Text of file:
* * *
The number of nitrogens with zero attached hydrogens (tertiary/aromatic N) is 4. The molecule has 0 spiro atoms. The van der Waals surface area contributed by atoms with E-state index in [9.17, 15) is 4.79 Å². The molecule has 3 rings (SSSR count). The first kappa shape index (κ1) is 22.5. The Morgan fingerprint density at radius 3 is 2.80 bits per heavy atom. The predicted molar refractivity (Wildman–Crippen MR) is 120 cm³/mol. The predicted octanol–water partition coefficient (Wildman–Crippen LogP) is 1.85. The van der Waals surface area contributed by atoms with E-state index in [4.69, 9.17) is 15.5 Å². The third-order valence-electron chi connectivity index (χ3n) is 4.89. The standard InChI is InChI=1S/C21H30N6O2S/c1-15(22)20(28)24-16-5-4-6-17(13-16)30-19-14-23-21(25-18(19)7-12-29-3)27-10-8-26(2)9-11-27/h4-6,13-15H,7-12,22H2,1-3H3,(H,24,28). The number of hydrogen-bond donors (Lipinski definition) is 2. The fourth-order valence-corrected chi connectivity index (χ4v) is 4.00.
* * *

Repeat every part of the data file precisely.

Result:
The number of nitrogens with zero attached hydrogens (tertiary/aromatic N) is 4. The molecule has 0 spiro atoms. The van der Waals surface area contributed by atoms with E-state index in [9.17, 15) is 4.79 Å². The molecule has 3 rings (SSSR count). The first kappa shape index (κ1) is 22.5. The Morgan fingerprint density at radius 3 is 2.80 bits per heavy atom. The predicted molar refractivity (Wildman–Crippen MR) is 120 cm³/mol. The predicted octanol–water partition coefficient (Wildman–Crippen LogP) is 1.85. The van der Waals surface area contributed by atoms with E-state index in [4.69, 9.17) is 15.5 Å². The third-order valence-electron chi connectivity index (χ3n) is 4.89. The standard InChI is InChI=1S/C21H30N6O2S/c1-15(22)20(28)24-16-5-4-6-17(13-16)30-19-14-23-21(25-18(19)7-12-29-3)27-10-8-26(2)9-11-27/h4-6,13-15H,7-12,22H2,1-3H3,(H,24,28). The number of hydrogen-bond donors (Lipinski definition) is 2. The fourth-order valence-corrected chi connectivity index (χ4v) is 4.00.